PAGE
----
Quietly and without comment from the club concerned, a message appeared on the Football Associations website earlier today which confirmed a most curious piece of news. George Rolls, the acting chairman of Kettering Town FC – and the phrase “acting chairman” is one that we use with caution – has been charged by the Football Association with regard to their rules regarding Misconduct and Betting. The FAs statement on the subject is as terse as such messages come, but the devil may be in the detail of the statement released on the FAs website.

The FA has charged Mr George Rolls in relation to alleged breaches of its rules governing Misconduct and Betting.

Mr Rolls has been charged with the following offences:

  • Three breaches of FA Rule E3 – Misconduct relating to his conduct during the investigation of the alleged breaches of the Betting rules
  • 974 breaches of FA Rule E8(a) – Betting – during the 2007/8 season
  • 1,707 breaches of FA Rule E8(a) – Betting – during the 2008/9 season
  • 392 breaches of FA Rule E8(a) – Betting – during the 2009/10 season

Mr Rolls has denied the charges which will be dealt with by an independent Regulatory Commission on 4 July.

It is, of course, hardly our place to comment upon whether these charges are something that George Rolls is actually guilty of, although is acceptable to emit a small gasp ay the sheer volume – over 3,000 – of charges listed. It is the job of the FA to determine his guilt or innocence. What we should probably do is take a look at what this means, exactly, though. First of all, here is the FA Handbooks definition of Rule E8(a):

A Match Official, referee coach or referee assessor operating at level 1, 2 or 3 shall not bet, either directly or indirectly, or instruct, permit, cause or enable any person to bet, on the result, progress or conduct of any football Match or Competition or any other matter concerning or related to football sanctioned by the Association including, for example and without limitation, the transfer of players, employment of managers, team selection or disciplinary matters.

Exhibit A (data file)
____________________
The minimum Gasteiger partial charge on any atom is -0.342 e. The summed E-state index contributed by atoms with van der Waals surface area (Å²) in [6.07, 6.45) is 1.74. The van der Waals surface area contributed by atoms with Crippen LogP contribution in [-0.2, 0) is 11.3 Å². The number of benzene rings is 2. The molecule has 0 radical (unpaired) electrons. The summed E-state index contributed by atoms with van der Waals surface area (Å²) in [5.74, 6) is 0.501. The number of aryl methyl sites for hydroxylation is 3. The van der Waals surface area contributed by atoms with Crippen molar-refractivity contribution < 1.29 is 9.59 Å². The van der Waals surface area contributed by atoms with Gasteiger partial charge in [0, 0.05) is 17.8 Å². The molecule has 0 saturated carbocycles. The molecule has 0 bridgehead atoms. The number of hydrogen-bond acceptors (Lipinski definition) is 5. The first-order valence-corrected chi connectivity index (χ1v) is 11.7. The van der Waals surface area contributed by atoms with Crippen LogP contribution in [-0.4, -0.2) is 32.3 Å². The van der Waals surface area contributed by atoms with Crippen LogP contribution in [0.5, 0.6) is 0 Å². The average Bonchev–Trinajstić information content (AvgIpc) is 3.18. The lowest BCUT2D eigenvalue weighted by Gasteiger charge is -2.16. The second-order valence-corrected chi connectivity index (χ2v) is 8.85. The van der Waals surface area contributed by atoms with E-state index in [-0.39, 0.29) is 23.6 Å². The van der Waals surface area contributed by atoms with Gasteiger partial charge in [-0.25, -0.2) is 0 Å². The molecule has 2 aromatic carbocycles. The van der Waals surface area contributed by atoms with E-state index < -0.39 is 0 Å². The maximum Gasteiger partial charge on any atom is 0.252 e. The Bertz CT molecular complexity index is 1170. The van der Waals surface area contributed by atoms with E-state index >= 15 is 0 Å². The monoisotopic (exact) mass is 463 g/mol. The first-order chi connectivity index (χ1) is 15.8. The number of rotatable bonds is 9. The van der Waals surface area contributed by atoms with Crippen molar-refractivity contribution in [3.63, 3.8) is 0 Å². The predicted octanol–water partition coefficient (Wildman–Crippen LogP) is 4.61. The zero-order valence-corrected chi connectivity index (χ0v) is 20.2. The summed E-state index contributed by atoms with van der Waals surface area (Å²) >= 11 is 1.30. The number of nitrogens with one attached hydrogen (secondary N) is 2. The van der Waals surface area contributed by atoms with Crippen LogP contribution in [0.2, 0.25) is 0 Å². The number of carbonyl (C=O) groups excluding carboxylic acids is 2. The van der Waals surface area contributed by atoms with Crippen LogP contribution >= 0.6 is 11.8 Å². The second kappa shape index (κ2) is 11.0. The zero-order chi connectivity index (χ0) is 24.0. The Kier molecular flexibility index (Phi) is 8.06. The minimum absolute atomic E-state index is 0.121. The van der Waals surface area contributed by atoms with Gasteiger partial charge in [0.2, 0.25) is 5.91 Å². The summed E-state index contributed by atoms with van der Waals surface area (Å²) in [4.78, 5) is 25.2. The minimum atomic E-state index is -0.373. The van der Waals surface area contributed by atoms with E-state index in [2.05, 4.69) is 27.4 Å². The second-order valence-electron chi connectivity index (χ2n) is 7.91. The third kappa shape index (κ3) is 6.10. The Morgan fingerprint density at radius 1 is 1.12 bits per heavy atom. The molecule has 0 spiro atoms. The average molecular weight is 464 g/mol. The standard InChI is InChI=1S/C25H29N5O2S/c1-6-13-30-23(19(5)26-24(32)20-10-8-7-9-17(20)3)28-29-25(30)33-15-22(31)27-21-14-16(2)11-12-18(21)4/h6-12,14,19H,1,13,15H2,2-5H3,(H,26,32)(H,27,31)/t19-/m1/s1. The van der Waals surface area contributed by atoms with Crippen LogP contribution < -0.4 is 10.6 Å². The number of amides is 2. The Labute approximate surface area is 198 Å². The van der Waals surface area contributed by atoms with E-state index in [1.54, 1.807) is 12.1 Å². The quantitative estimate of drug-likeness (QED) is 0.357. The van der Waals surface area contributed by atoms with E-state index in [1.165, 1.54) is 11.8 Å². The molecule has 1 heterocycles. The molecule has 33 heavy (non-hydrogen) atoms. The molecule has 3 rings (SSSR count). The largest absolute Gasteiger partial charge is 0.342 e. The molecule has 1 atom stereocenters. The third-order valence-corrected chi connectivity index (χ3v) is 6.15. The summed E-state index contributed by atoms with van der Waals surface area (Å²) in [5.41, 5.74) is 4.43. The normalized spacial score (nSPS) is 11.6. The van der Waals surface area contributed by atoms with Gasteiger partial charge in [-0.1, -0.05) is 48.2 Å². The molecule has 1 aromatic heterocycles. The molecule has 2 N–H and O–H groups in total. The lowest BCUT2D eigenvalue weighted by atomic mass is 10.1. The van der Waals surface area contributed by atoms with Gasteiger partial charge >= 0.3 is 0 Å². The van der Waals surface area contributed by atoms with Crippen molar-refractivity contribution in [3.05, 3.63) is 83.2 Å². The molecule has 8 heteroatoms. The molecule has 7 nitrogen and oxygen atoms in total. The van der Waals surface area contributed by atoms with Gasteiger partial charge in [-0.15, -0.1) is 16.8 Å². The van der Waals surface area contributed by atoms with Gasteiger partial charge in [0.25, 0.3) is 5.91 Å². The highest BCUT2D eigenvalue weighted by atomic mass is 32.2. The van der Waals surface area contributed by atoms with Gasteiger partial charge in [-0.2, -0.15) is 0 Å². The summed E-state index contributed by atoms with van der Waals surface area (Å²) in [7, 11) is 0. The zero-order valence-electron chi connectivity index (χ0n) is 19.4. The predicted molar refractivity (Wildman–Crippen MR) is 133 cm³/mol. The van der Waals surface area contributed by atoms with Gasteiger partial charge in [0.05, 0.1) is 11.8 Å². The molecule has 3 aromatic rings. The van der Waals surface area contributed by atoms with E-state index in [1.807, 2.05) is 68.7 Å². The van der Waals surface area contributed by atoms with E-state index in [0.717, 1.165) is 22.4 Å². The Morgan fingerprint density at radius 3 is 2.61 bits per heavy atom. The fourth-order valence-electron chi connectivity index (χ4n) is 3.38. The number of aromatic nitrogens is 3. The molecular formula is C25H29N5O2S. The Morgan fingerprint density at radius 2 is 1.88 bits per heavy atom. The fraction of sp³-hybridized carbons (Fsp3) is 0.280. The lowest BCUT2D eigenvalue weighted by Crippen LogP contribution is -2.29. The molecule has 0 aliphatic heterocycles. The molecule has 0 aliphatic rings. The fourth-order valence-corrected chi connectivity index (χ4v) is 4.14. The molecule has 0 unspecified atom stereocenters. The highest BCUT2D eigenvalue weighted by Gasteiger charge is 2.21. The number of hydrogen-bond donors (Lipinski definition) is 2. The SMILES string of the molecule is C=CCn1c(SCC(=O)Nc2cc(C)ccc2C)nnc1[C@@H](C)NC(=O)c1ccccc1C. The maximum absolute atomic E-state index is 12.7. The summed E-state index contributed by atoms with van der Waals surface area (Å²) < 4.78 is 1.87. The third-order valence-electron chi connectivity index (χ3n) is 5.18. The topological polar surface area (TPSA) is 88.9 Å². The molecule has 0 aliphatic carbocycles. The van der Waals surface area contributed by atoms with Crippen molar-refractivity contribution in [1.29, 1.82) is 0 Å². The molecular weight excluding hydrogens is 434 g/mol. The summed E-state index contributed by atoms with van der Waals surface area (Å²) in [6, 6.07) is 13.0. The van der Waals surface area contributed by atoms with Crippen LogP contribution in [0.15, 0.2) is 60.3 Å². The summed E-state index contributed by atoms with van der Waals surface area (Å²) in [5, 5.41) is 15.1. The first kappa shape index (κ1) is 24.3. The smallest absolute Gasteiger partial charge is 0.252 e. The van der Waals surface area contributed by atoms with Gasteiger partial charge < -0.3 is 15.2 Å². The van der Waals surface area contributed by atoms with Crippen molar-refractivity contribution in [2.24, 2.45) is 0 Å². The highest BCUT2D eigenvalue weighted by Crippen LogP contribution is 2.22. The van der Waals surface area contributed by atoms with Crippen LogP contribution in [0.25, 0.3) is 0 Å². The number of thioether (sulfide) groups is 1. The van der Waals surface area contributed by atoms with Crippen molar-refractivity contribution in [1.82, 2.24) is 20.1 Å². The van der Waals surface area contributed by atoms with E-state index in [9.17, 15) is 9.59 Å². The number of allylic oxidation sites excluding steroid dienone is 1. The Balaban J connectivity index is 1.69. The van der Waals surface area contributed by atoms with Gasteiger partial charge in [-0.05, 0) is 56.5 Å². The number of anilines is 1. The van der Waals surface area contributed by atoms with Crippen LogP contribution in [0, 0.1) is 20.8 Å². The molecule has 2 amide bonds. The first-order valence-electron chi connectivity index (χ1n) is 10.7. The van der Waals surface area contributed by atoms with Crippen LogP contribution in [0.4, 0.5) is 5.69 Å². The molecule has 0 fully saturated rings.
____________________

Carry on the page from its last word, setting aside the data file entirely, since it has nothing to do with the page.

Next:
The time periods listed by the Football Association cover both Rolls’ periods at Cambridge United and at Weymouth, so it may not only be the supporters of Kettering Town that are concerned this evening, although punishments against Cambridge and Weymouth for any alleged misdemeanours carried out by a chairman who is no longer involved with their club could certainly be interpreted as locking the stable door after the horse has, in this case, literally well and truly bolted, and would be by any stretch of the imagination unfair.

This is far from the first time that the Blue Square Bet Premier has aroused the suspicions of the authorities when it comes to the FAs zero tolerance policy with regard to those involved with football clubs. One match during the 2008/09 season which attracted a considerable amount of attention that was a match between Weymouth and Rushden & Diamonds in the Blue Square Premier – how time flies – which ended in a 9-0 win for Rushden. Betting was suspended by one bookmaker on the morning of the game amid rumours that Weymouth would struggle to field a team due to irregularities over the teams medical insurance.